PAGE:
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Santa Barbara Gains Momentum, “Bobby G.” and “Roadkill” Make Tracks

Santa Barbara Gains Momentum, "Bobby G." and "Roadkill" Make Tracks

Santa Barbara Gains Momentum, "Bobby G." and "Roadkill"
Make Tracks

By Tom Cunha

When Renee Missel, Artistic Director of the Santa Barbara International Film Festival, came on board last year (her first time ever running a festival after years in the industry as a producer), she wanted to steer the festival towards edgier, creative independent films that would draw in a younger audience. Last year the festival paid tribute to the films of the 70s, declaring that decade a golden era in Hollywood filmmaking, a time when creativity flourished in the major studios as seen in the early films of such directors as Altman, Scorsese and Coppola. It was a time that many of today’s independent filmmakers were inspired by.

At this year’s SBIFF, it was apparent the progress Missel and the festival staff had made in only a year’s time. Celebrating it’s 14th year, SBIFF attendance totaled about 37,000 (its strongest turnout to date), there was a greater industry presence this year, including reps from most of the independent film distributors, more media coverage and most importantly, a stronger caliber of independent films. According to festival programmer Colleen McNichol, there were about 1,000 submissions, including documentaries and shorts, “The submissions were better this year,” McNichol says, though only a handful of what was submitted was actually selected to screen. Much of what played was sought out through active tracking and consulting. “We’re really proud of our U.S. indies this year. Where we are in the calendar year, it’s hard to get them. But we found gems.”

Like most festivals, the quality of the films at Santa Barbara was across the board, from outstanding (John Luke Montias’ “Bobby G. Can’t Swim“) to so-so (Ron Senkowski’s “Table for One“) to just plain lousy (Amos Poe’s “Frogs for Snakes“). The films in general were an improvement over last year, and, while some of the more highly regarded films were by no means flawless, they definitely introduced some original and talented filmmakers worth keeping an eye on. The strongest film by far was the aforementioned “Bobby G. Can’t Swim,” a tragic tale of a coke dealer’s downward spiral on the brutal streets of Hell’s Kitchen. The film, billed as an “advance work in progress” at the time of the premiere, was shot on 16mm over the course of 18 days. Writer, director, star Montias is an actor by trade and wrote “Bobby G.” primarily to create a good role for himself. He’s presently seeking funding to complete the film and looking to shoot another script later this year.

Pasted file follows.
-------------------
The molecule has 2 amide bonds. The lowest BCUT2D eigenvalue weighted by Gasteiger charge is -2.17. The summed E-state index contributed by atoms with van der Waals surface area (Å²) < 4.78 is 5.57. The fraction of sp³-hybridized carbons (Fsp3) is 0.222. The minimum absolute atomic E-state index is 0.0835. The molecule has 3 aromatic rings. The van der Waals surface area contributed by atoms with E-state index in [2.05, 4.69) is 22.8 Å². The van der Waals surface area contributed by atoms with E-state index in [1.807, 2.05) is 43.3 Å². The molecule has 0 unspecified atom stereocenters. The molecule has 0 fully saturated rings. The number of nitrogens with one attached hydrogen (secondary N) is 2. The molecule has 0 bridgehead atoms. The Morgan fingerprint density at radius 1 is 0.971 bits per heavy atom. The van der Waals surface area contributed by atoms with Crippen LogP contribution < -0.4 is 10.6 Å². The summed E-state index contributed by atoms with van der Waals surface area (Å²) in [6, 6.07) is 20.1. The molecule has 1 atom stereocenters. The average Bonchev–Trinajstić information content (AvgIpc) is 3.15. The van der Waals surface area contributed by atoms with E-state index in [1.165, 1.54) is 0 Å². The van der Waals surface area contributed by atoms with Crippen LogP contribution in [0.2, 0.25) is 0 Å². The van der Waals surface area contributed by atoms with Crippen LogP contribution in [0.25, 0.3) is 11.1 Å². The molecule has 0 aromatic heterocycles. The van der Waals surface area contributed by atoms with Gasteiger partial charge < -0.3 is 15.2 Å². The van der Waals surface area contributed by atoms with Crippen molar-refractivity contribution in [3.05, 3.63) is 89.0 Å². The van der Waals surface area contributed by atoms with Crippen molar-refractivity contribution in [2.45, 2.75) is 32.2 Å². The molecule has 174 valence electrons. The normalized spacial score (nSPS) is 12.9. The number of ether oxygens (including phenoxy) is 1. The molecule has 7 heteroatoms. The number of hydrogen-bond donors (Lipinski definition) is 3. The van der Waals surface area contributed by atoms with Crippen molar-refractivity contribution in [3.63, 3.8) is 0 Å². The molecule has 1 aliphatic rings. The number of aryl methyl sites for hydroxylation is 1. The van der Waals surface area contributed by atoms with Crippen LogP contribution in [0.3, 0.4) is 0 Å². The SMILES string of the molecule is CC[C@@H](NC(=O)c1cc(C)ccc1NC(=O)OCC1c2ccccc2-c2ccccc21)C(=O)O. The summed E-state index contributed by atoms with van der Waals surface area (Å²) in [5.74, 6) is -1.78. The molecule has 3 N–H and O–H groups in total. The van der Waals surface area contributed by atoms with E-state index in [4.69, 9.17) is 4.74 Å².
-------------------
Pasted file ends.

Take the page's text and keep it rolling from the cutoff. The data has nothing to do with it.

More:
“I really want to get the thing on print,” said Montias of the unfinished “Bobby G.” “And I really want to screen it in New York City. I really think it should play there.” His inspiration for the film came from years of working as a bartender in Hell’s Kitchen. “All the characters are based on people I met or heard about.” Montias may call himself an actor first, but with this project he may have stumbled upon his true calling as a director.

Among the more talked about films were Doug Atchison’s “The Pornographer,” which had divided responses after premiering, and Gregory J. Lanesey’s “30, Still Single: Contemplating Suicide,” a comedy about a Michigan native who moves to California and attempts to acclimate to the L.A. dating scene. The film premiered at the Fort Lauderdale Film Festival last November and recently won the audience award at the Santa Monica Film Festival. Audiences responded well to “Suicide,” which had 600 people turn up for a 300 capacity screening. Matthew Leutwyler’s “Roadkill,” which surprisingly picked up the audience award this year, is a very twisted suspense-comedy about a struggling film student (Erik Palladino) who shoots a documentary about a hit-woman (wonderfully played by B-movie staple Jennifer Rubin) on her last assignment. Still, you can’t help but think what hit person would ever let a bumbling film student (or anyone, for that matter) document what they do on film?

Brien Burroughs’ “Suckerfish,” an amusing off beat ensemble comedy which takes place in the pet supply business, is worthy of mention simply because the entire film is improvised (quite well) by the actors. While the film takes time to get going, it picks up in the second half with some truly hilarious moments. Kieran Turner’s “24 Nights,” is an enjoyable gay romantic comedy that was shot over 20 days in late

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